Novel Mitochondrial Gene Mutation Found in Siblings with Leigh Syndrome

Joana Fernandes, PhD avatar

by Joana Fernandes, PhD |

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Leigh syndrome

Researchers have found a novel mutation in the mitochondrial gene MT-TL2 in two siblings with Leigh syndrome, according to a new study published in the journal Neurology Genetics.

Leigh syndrome, usually apparent in babies before age 1, is a rare genetic neurometabolic disorder associated with mutations in mitochondrial and nuclear DNA. Clinical manifestations include progressive loss of movement, seizures, hypotonia(lack of muscle tone), dystonia (uncontrollable and painful muscle contractions), gait disturbance, respiratory failure. Patients also have neurodegenerative lesions in one or more brain regions, including the basal ganglia, thalamus, brainstem, and cerebellum.

The African-American siblings, a boy and a girl, had different outcomes according to the study “Novel Mutation In Mitochondrial DNA In 2 Siblings With Leigh Syndrome.

The brother had motor development delays since age 1 year and progressive movement difficulties and weakness by age 2. He was not able to walk or pull himself up to stand without support. The boy developed respiratory failure and died at age 3 1/2. His younger sister showed motor regression, speech delay, and ataxia, and lost the ability to walk or stand without support. She was able to crawl and sit with help and by age 4 age she was reported to be neurologically stable.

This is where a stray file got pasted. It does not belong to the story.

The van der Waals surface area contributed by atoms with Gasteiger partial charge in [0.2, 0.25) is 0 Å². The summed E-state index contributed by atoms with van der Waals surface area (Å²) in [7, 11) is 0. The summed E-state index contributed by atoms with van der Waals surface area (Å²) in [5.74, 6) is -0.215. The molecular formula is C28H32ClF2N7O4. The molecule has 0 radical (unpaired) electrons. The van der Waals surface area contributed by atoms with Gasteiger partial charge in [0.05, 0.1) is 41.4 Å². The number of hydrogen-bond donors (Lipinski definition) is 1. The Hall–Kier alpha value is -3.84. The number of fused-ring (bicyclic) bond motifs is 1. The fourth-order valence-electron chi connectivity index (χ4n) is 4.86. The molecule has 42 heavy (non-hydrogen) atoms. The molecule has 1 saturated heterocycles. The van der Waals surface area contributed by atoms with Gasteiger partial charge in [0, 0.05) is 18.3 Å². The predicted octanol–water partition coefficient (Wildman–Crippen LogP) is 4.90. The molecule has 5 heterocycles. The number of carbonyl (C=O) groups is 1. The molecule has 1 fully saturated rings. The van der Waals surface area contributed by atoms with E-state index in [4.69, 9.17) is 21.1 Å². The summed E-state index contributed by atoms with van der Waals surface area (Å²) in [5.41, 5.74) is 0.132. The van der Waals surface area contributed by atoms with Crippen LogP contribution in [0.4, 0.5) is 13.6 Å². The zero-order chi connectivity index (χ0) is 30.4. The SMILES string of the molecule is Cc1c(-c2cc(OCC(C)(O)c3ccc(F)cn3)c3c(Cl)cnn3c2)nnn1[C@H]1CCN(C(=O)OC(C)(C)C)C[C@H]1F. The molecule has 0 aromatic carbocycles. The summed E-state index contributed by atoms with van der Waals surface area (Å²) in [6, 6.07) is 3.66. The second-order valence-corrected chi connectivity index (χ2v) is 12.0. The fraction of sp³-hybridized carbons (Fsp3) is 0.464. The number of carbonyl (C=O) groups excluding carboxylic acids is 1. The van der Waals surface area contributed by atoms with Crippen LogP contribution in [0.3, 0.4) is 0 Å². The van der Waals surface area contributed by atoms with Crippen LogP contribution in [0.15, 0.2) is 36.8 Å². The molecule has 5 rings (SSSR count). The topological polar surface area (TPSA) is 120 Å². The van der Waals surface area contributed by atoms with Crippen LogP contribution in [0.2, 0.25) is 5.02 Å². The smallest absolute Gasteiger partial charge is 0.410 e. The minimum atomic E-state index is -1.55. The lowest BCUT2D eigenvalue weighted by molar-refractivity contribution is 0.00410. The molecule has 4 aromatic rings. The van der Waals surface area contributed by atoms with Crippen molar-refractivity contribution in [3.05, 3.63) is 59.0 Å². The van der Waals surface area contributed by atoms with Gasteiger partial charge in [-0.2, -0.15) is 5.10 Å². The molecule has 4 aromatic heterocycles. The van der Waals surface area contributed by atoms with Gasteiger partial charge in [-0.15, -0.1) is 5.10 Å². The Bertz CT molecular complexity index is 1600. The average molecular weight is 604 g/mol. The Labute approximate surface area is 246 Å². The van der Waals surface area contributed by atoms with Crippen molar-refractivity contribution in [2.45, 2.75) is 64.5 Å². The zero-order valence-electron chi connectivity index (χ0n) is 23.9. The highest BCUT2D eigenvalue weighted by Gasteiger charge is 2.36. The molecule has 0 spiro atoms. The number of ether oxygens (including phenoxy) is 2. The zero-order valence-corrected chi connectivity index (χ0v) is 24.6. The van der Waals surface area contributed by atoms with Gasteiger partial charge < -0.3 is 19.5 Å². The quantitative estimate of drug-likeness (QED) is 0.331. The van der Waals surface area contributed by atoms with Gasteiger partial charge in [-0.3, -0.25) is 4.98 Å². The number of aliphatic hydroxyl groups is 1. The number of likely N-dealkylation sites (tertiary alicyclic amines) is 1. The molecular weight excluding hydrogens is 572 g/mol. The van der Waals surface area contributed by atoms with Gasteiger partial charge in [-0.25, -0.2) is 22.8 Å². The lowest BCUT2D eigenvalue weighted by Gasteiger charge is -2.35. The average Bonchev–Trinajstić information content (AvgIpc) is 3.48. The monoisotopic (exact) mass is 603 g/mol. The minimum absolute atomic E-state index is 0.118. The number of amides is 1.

Analysis of the siblings’ mitochondrial DNA revealed the mutation in the gene MT-TL2. The gene encodes the protein rRNA that plays a crucial role in protein synthesis. The same mutation was also identified in their mother who displayed no neurological symptoms but had bipolar disease.

Although MT-TL2 mutations have been reported in patients with mitochondrial encephalomyopathy and myopathy, the association between this exact mutation and Leigh syndrome has not been clearly described.

“We speculate that this mutation in the highly conserved region [of the gene] is associated with Leigh syndrome phenotypes in our patients,” the authors wrote. “This is supported by the presence of the same MT-TL2 mutation in their mother with bipolar disorder, indicating that this change may have variable penetrance or heterogeneous expressivity commonly seen with other mitochondrial disorders. We suggest that patients with clinical criteria of Leigh syndrome be screened for this mutation to confirm such an association.”